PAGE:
Tag Archives: John Qualen

Hollow Triumph (1948, Steve Sekely)

Calling Hollow Triumph a vanity project for star (and producer) Paul Henreid might be a little too easy. He does play a guy who decides to murder someone who looks just like him–sadly, Daniel Fuchs’s script doesn’t have much fun with Henreid in the dual roles. In fact, Fuchs only gets in one joke–at the very end after everything has gone to pieces–and it’s not funny enough.

There’s a certain amorality to the film, which I suppose is mildly interesting. Henreid–in the protagonist role, not the double role–is a mildly successful crook, but one whose intelligence has led him to delusions of grandeur.

The opening ten or fifteen minutes are a boring heist gone wrong. Director Sekely is uneven. While Triumph does have a couple excellently directed sequences, it’s mostly medicare. Same goes for John Alton’s photography. Sometimes it’s great, sometimes it’s not.

Anyway, Henreid’s on the run and comes across a psychoanalyst who looks just like him. He plots the double’s murder. That portion of the film is somewhat successful. Also successful is Joan Bennett as the love interest. Fuchs’s dialogue for Henreid and the male characters tends to be too declarative, too obvious, but he writes well for Bennett’s character.

Until the end, when all the foreshadowing starts bumping into itself and Triumph’s ending becomes obvious.

Henreid’s fun to watch at times, but only for his absurd Austrian gangster bit. But he’s way too affected to take seriously.

Kind of like Triumph.

1/4

CREDITS

Directed by Steve Sekely; screenplay by Daniel Fuchs, based on the novel by Murray Forbes; director of photography, John Alton; edited by Fred Allen; music by Sol Kaplan; produced by Paul Henreid; released by Eagle-Lion Films.

Starring Paul Henreid (John Muller / Dr. Bartok), Joan Bennett (Evelyn Hahn), Eduard Franz (Frederick Muller), Leslie Brooks (Virginia Taylor), John Qualen (Swangron), Mabel Paige (Charwoman) and Herbert Rudley (Marcy).

Advertisements

Whipsaw (1935, Sam Wood)

Whipsaw takes some detours, but eventually reveals itself as an unlikely road picture… albeit one with limited stops.

The first few scenes are in London, with a lot of exposition introducing Myrna Loy and Harvey Stephens as jewel thieves. There are some other jewel thieves who want in on their score. At this point, Whipsaw seems like it’s going to take place entirely at sea.

But then it skips to New York, three weeks later, with both the cops and the rival crooks staking out Loy in hopes of finding Stephens.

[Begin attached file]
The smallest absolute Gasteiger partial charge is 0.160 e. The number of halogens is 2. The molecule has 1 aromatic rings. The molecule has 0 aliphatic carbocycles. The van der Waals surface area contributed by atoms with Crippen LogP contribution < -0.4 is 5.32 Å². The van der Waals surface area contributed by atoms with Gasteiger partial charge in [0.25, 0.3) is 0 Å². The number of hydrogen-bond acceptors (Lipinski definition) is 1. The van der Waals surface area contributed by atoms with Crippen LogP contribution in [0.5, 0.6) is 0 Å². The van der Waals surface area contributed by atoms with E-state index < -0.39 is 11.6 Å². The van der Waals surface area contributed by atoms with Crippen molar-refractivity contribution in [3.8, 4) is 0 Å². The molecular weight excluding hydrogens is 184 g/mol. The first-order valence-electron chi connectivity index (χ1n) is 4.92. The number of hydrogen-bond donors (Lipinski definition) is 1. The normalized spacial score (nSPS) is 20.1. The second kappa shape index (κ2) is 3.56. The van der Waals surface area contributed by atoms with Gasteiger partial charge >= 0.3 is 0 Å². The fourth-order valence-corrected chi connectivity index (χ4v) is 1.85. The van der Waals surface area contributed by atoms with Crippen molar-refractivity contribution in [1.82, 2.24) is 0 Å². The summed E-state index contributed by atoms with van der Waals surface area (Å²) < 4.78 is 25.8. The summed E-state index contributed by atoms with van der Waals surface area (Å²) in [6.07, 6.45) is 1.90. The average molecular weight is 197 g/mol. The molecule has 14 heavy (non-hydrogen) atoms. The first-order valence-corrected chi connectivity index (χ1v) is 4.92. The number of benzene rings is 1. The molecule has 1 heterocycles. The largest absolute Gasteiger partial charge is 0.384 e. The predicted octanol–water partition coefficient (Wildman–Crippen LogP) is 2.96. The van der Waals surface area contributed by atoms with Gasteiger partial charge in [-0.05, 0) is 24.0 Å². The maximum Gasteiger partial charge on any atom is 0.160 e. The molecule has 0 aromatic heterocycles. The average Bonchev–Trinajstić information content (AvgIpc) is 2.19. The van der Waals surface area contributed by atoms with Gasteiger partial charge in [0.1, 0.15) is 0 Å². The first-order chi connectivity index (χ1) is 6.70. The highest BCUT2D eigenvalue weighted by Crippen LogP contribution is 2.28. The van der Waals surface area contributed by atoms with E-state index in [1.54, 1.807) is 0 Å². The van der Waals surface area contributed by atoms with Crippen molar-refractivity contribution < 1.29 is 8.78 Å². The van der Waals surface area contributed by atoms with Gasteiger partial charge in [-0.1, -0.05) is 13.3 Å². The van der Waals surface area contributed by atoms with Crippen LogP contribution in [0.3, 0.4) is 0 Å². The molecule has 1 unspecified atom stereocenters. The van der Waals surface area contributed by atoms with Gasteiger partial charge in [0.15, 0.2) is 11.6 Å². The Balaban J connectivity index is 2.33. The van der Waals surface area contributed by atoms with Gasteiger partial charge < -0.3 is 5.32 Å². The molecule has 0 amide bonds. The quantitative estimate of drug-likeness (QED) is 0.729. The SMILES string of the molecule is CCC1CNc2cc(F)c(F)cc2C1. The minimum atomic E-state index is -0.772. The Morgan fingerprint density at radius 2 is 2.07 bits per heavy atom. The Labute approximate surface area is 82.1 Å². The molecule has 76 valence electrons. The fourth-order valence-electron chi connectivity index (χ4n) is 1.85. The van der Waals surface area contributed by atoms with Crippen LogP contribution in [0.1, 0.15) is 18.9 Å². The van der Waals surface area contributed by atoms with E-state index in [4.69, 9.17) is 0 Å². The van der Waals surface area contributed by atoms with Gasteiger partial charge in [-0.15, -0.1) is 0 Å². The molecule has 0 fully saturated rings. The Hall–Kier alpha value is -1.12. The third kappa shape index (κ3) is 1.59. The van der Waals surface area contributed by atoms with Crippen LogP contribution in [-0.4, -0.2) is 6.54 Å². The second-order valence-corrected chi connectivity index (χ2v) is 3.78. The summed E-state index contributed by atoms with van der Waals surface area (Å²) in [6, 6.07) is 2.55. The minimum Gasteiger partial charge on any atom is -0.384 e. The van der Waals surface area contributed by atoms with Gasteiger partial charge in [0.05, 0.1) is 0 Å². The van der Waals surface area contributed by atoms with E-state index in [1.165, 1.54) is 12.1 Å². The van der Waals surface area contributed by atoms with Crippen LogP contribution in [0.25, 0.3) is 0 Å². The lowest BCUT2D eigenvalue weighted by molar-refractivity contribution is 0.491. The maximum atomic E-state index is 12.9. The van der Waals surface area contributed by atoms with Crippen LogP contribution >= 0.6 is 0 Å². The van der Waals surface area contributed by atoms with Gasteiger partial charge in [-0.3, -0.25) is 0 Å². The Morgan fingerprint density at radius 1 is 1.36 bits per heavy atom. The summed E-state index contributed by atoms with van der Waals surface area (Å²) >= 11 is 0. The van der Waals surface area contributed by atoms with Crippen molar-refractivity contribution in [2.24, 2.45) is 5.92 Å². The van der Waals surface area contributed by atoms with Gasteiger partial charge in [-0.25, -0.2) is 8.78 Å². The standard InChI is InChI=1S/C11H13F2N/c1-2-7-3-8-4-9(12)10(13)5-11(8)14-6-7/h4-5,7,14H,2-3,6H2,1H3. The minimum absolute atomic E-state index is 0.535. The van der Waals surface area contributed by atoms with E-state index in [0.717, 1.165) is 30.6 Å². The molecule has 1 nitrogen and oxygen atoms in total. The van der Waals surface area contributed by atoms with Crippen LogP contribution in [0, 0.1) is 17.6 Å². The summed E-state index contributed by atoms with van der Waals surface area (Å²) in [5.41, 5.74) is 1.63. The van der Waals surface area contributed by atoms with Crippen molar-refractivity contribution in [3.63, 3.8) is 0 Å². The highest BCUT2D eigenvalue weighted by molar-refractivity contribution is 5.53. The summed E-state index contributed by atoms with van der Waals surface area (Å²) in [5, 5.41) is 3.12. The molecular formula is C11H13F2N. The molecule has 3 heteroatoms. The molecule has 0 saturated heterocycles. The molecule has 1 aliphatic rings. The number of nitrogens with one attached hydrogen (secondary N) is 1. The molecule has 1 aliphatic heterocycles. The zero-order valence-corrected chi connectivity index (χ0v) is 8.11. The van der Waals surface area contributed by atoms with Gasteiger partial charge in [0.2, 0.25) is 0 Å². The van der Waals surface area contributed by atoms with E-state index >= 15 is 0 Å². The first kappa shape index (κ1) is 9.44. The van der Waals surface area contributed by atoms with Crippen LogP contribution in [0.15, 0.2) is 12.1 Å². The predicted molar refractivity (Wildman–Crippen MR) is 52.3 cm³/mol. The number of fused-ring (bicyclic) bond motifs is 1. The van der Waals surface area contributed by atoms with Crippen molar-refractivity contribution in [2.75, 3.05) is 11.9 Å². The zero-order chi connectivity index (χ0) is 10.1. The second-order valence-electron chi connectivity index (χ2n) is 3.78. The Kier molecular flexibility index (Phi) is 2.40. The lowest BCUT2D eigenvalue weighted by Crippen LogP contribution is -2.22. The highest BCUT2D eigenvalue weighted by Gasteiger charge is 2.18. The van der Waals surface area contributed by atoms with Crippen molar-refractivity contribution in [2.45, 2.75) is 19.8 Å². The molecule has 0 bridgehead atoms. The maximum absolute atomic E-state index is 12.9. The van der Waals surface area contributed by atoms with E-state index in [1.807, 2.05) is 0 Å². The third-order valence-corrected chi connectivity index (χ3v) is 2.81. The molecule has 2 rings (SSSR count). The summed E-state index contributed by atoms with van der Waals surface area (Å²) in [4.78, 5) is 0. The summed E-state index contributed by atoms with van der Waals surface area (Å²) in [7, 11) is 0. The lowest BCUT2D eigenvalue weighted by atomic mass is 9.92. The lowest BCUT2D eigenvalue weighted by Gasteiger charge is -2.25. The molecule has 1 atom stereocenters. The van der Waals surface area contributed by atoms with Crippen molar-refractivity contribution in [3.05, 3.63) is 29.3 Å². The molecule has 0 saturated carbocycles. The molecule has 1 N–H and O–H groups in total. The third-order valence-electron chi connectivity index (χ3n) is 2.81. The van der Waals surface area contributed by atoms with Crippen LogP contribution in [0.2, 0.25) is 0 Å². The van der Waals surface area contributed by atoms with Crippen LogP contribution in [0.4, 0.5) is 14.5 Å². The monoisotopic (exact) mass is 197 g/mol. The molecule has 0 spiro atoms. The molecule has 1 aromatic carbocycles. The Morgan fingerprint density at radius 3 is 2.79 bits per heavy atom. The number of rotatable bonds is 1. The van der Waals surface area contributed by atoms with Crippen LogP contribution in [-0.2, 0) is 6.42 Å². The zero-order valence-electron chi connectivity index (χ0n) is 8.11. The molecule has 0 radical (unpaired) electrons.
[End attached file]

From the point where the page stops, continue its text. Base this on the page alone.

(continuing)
At this point, there are about eight characters to remember–all of whom might end up being significant to the plot.

Then Spencer Tracy shows up as an undercover cop. Even after he does, it still takes Whipsaw another twenty minutes to finally define itself. While Howard Emmett Rogers’s script is messy and often meanders, there’s a lot of enthusiasm to it. The structure’s odd, since Tracy’s deceiving Loy, who he assumes is deceiving him; it doesn’t work for the first act, but once the couple is on the road… Whipsaw gets good.

Loy and Tracy are both fantastic. Their characters have to respect the other’s intellect, try to outsmart the other one and constantly lie. It creates a lot of personal conflict, which the actors essay beautifully.

Wood’s direction–aided by James Wong Howe’s wondrous photography–has some sublime moments but not enough. Basil Wrangell’s editing is weak.

The earnest ending misfires. Loy and Tracy weather it ably.

2/4★★

CREDITS

Directed by Sam Wood; screenplay by Howard Emmett Rogers, based on a story by James Edward Grant; director of photography, James Wong Howe; edited by Basil Wrangell; music by William Axt; produced by Wood and Harry Rapf; released by Metro-Goldwyn-Mayer.

Starring Myrna Loy (Vivian Palmer), Spencer Tracy (Ross McBride), Harvey Stephens (Ed Dexter), William Harrigan (‘Doc’ Evans), Clay Clement (Harry Ames), Robert Gleckler (Steve Arnold), Robert Warwick (Robert W. Wadsworth), Georges Renavent (Monetta), Paul Stanton (Justice Department Chief Hughes), Wade Boteler (Detective Humphries), Don Rowan (Curley), John Qualen (Will Dabson), Irene Franklin (Madame Marie), Lillian Leighton (Aunt Jane), J. Anthony Hughes (Justice Department Agent Bailey), William Ingersoll (Dr. Williams) and Charles Irwin (Larry King).


RELATED